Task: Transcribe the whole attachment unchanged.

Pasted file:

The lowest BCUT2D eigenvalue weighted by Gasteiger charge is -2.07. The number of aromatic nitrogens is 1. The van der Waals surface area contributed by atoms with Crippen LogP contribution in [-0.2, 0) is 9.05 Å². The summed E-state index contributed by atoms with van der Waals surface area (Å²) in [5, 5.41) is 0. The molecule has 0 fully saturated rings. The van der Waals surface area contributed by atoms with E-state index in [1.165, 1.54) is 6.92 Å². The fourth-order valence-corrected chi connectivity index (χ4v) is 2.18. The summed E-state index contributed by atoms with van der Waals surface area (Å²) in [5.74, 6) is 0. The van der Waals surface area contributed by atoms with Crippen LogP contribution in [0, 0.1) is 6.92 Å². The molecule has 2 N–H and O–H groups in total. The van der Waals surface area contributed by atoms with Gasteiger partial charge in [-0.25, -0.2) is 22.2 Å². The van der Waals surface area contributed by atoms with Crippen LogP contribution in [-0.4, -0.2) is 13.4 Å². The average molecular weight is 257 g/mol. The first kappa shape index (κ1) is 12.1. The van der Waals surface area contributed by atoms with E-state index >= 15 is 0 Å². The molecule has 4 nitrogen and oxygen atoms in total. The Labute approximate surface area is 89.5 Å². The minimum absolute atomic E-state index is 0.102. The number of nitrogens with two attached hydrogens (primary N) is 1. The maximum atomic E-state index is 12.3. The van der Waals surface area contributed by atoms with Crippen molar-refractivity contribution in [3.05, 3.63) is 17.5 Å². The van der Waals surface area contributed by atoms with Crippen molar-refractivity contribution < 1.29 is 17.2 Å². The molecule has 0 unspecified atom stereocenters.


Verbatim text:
The lowest BCUT2D eigenvalue weighted by Gasteiger charge is -2.07. The number of aromatic nitrogens is 1. The van der Waals surface area contributed by atoms with Crippen LogP contribution in [-0.2, 0) is 9.05 Å². The summed E-state index contributed by atoms with van der Waals surface area (Å²) in [5, 5.41) is 0. The molecule has 0 fully saturated rings. The van der Waals surface area contributed by atoms with E-state index in [1.165, 1.54) is 6.92 Å². The fourth-order valence-corrected chi connectivity index (χ4v) is 2.18. The summed E-state index contributed by atoms with van der Waals surface area (Å²) in [5.74, 6) is 0. The van der Waals surface area contributed by atoms with Crippen LogP contribution in [0, 0.1) is 6.92 Å². The molecule has 2 N–H and O–H groups in total. The van der Waals surface area contributed by atoms with Gasteiger partial charge in [-0.25, -0.2) is 22.2 Å². The van der Waals surface area contributed by atoms with Crippen LogP contribution in [-0.4, -0.2) is 13.4 Å². The average molecular weight is 257 g/mol. The first kappa shape index (κ1) is 12.1. The van der Waals surface area contributed by atoms with E-state index >= 15 is 0 Å². The molecule has 4 nitrogen and oxygen atoms in total. The Labute approximate surface area is 89.5 Å². The minimum absolute atomic E-state index is 0.102. The number of nitrogens with two attached hydrogens (primary N) is 1. The maximum atomic E-state index is 12.3. The van der Waals surface area contributed by atoms with Crippen molar-refractivity contribution in [3.05, 3.63) is 17.5 Å². The van der Waals surface area contributed by atoms with Crippen molar-refractivity contribution < 1.29 is 17.2 Å². The molecule has 0 unspecified atom stereocenters.